In the legal environment, needs can change suddenly, and all of those expensive plans may have to get tossed out the window the instant an adversary changes its tactics.

3.  The interpersonal qualities needed to influence lawyers.

When Seyfarth hires LPM staff, another requirement is that candidates:

Possess a mature sense of confidence and ability to influence a team of high-performing individuals to achieve success.  Could we see them sitting alongside attorneys or across the table from our clients?  (p. 91)

Successful legal project managers are both diplomatic and credible, with the gravitas to be accepted by senior partners.  Many firms have hired individuals with great technical facility, but none of these personal qualities.  They tend to sit in their offices developing elaborate plans for a small number of like-minded partners, while everyone else ignores them.  They also tend to last only a year or two in the position, before moving to a different law firm, or out of the legal field.

Obviously, personal qualities such as flexibility and gravitas will be much easier to observe and assess if one hires internal candidates rather than relying on impressions from interviews.

4.  A highly organized detail oriented personality

By its very nature, LPM requires a high degree of organization, discipline and tracking details.  This is another factor that will be easier to assess for internal candidates than for external ones.

5.  Project management knowledge

Note that this is last in our list, because in our experience, it is the easiest to train.  A number of our clients who have promoted from within have used our LegalBizDev Certified Legal Project Manager® program to develop the appropriate knowledge base.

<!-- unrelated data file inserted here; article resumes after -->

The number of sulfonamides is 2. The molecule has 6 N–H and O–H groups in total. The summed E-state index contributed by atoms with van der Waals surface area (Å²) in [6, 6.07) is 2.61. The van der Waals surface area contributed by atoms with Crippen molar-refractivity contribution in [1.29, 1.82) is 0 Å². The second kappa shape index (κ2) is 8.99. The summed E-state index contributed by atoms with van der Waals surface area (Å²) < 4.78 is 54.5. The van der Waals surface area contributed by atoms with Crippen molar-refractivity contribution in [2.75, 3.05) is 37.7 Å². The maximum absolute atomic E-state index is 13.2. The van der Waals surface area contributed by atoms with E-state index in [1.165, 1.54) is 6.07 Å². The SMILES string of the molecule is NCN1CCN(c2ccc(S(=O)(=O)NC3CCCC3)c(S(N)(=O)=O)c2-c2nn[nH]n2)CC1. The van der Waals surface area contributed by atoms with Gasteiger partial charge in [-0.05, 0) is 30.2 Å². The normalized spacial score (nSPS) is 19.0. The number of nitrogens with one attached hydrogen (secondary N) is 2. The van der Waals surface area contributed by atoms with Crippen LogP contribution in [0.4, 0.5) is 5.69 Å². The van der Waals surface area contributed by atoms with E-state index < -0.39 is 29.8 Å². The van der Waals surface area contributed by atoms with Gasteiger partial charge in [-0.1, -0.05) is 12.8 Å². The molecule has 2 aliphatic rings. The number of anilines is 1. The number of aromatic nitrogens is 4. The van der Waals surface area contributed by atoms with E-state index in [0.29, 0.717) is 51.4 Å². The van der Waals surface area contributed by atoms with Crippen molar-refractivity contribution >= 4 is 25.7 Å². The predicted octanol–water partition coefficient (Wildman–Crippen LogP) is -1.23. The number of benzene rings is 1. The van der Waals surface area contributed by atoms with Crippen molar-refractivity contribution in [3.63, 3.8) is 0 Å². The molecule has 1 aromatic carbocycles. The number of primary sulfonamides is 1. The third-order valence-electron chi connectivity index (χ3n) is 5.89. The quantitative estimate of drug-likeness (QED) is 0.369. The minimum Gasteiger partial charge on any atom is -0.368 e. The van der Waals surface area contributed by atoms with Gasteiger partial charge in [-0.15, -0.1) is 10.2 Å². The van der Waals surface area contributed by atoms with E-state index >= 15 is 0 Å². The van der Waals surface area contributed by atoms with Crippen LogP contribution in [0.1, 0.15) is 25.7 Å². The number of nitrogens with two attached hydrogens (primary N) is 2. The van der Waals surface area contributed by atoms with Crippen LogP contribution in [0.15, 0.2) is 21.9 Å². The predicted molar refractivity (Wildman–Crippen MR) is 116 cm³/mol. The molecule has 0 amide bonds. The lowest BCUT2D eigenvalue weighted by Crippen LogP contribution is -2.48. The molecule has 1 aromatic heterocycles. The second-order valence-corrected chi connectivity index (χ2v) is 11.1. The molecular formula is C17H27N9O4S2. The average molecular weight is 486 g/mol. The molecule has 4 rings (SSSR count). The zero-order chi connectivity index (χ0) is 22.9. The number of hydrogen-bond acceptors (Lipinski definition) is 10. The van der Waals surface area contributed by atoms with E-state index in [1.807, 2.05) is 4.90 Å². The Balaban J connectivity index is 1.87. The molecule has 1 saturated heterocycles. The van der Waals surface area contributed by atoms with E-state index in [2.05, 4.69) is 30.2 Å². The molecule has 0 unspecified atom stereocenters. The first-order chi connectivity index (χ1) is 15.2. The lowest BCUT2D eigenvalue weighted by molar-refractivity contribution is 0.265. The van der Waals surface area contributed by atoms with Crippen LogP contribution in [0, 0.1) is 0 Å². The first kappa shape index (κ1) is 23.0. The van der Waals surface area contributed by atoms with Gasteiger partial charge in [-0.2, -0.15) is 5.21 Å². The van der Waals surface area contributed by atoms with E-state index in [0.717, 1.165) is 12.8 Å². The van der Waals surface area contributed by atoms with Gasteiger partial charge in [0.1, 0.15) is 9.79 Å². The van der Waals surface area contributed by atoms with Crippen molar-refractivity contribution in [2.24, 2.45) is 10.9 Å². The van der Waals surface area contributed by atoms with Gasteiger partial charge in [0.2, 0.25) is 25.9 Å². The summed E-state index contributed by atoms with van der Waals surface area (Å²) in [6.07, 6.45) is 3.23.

In our opinion, it is unfortunate that many firms put project management knowledge first on their list of requirements, instead of last. We have seen many cases in which firms have hired LPM Directors based on their project management experience in construction, government contracting, or other areas where traditional techniques are used and agile techniques are not.  This has led to many stories of LPM Directors who could not or would not adapt to a legal environment, and ended up working with the very small group of partners who were interested in project charters, Gantt charts, and tools like Microsoft Project software.

Seyfarth faced these exact problems with their own first LPM hires:

The rigors of traditional project management, with its detailed documentation, waterfall-based phases, change control, and paperwork, were interfering with delivery in the fast-paced and often unpredictable world of legal service delivery. (p. 87)

Once Seyfarth switched to an Agile-based approach, legal project managers gained widespread acceptance among lawyers and “three day planning meetings were replaced with one hour kickoff meetings.” (p. 87)

This series was adapted from the fifth edition of the Legal Project Management Quick Reference Guide, a frequently updated online library of LPM tools and templates.